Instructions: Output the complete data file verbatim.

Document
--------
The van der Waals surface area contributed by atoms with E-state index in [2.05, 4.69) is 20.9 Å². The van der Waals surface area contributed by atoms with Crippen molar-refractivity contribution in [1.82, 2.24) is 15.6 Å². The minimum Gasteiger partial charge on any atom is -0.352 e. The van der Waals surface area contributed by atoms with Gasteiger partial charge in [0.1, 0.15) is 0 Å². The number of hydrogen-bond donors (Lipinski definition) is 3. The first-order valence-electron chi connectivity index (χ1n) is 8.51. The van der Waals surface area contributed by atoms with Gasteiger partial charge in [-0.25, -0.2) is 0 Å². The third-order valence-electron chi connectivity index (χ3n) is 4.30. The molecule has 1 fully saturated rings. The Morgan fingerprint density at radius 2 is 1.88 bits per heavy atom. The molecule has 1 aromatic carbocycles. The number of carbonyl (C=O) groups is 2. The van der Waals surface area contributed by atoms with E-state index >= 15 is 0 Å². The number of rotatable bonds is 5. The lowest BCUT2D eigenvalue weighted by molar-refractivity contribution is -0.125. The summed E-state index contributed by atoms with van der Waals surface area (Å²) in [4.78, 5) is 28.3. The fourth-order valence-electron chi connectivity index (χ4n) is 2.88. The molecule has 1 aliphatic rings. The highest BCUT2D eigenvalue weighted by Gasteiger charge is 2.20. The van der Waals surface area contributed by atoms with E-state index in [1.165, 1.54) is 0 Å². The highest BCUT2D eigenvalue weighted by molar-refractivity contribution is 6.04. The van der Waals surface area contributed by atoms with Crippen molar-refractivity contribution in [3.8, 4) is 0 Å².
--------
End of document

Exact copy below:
The van der Waals surface area contributed by atoms with E-state index in [2.05, 4.69) is 20.9 Å². The van der Waals surface area contributed by atoms with Crippen molar-refractivity contribution in [1.82, 2.24) is 15.6 Å². The minimum Gasteiger partial charge on any atom is -0.352 e. The van der Waals surface area contributed by atoms with Gasteiger partial charge in [0.1, 0.15) is 0 Å². The number of hydrogen-bond donors (Lipinski definition) is 3. The first-order valence-electron chi connectivity index (χ1n) is 8.51. The van der Waals surface area contributed by atoms with Gasteiger partial charge in [-0.25, -0.2) is 0 Å². The third-order valence-electron chi connectivity index (χ3n) is 4.30. The molecule has 1 fully saturated rings. The Morgan fingerprint density at radius 2 is 1.88 bits per heavy atom. The molecule has 1 aromatic carbocycles. The number of carbonyl (C=O) groups is 2. The van der Waals surface area contributed by atoms with E-state index >= 15 is 0 Å². The number of rotatable bonds is 5. The lowest BCUT2D eigenvalue weighted by molar-refractivity contribution is -0.125. The summed E-state index contributed by atoms with van der Waals surface area (Å²) in [4.78, 5) is 28.3. The fourth-order valence-electron chi connectivity index (χ4n) is 2.88. The molecule has 1 aliphatic rings. The highest BCUT2D eigenvalue weighted by Gasteiger charge is 2.20. The van der Waals surface area contributed by atoms with E-state index in [1.165, 1.54) is 0 Å². The highest BCUT2D eigenvalue weighted by molar-refractivity contribution is 6.04. The van der Waals surface area contributed by atoms with Crippen molar-refractivity contribution in [3.8, 4) is 0 Å².